If the senior management of Boeing thought it was a good idea to buy parts from Russia, then they are clearly retarded.

Peter B
Peter B
11 days ago
Reply to  Martin M

All possible doubt about the incompetence of Boeing’s senior management was removed about a decade ago.
You can’t extrapolate a general case from Boeing’s incompetence. Indeed, anyone who does is arguably just as retarded as the Boeing leaders.
If the author had made a case that all airplane manufacturers were affected, then there might be something here.
Typical lazy “journalism”.

Martin M
Martin M
11 days ago
Reply to  Peter B

I appreciate the position is different with China, but why would the West buy anything at all from Russia? I mean, even buying gas from it proved problematic. Luckily the supply pipeline had the misfortune to explode.

John Galt Was Correct
John Galt Was Correct
11 days ago
Reply to  Martin M

You know absolutely nothing about the manufacturing of aircraft or their components. Zero.

Peter B
Peter B
11 days ago

You actually know nothing about what he knows.
Your comment simply reveals your own prejudices and ignorance.
If you had any sense, you’d follow Dennis Thatcher’s advice on when to keep silent.

Chipoko
Chipoko
11 days ago

Why launch a personal attack against Martin M? I don’t ‘get’ this at all.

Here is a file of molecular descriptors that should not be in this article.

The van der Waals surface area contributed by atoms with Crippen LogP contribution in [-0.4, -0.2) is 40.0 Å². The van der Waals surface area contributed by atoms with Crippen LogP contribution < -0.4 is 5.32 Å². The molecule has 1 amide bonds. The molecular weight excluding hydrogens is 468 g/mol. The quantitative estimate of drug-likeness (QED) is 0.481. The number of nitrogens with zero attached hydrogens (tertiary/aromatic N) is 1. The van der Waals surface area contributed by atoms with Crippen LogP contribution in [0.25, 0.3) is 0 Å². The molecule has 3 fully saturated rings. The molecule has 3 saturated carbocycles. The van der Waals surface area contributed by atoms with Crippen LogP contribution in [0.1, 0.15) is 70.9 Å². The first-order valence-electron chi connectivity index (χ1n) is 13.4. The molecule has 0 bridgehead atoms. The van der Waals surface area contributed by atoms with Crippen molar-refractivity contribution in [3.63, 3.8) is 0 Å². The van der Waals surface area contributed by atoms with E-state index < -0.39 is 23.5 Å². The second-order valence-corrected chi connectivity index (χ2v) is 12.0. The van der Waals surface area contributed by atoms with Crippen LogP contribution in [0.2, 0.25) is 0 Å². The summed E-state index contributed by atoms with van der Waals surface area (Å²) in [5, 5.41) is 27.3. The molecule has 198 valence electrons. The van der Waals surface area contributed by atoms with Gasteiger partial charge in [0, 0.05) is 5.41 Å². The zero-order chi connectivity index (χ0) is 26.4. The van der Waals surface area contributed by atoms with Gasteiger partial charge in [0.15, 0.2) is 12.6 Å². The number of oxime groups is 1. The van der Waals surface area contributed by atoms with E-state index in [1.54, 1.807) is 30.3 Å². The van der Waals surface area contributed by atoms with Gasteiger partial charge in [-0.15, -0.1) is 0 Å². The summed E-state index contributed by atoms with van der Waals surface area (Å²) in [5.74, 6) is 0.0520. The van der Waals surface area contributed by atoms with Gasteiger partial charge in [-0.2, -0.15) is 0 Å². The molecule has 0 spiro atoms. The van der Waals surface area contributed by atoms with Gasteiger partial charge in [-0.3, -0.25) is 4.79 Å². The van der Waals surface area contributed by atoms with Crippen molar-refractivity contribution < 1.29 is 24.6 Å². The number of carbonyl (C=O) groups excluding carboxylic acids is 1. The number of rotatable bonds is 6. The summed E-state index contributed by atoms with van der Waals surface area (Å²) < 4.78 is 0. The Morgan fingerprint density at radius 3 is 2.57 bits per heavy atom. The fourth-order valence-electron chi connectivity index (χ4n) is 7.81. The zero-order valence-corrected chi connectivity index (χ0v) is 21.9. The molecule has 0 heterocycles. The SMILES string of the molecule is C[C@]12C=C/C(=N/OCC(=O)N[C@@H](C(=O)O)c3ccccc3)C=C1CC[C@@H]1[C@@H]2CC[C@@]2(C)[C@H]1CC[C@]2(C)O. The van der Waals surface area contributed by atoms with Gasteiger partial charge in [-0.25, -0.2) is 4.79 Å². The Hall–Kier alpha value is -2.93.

Don Charles
Don Charles
9 days ago
Reply to  Chipoko

Martin and Chipoko you are both a local nationalist and isolationist who thinks the world should revolve around their narrow idea of the world. Globalization and economic interdependerrence and cooperation couple with rule based international intergovernmental organizations has been the bedrock of international relationships upon which American, European, and world peace and prosperity in the aftermath of ww2 toas built.

Dismantling now because self delusion, ego, pride, over confident, nationalistic tendencies, promotion of war, sanctions, xenophobic policies etc will send us back to the pre 1914s era of war, poverty, disease and people like you will be the first to flee.

I can tell You Martin knows nothing about economics, international relations and it’s seem to me your knowledge of the world is based on conspiracy theories and listening and reading mainstream news. Where ever the media drive which are mostly false you follow.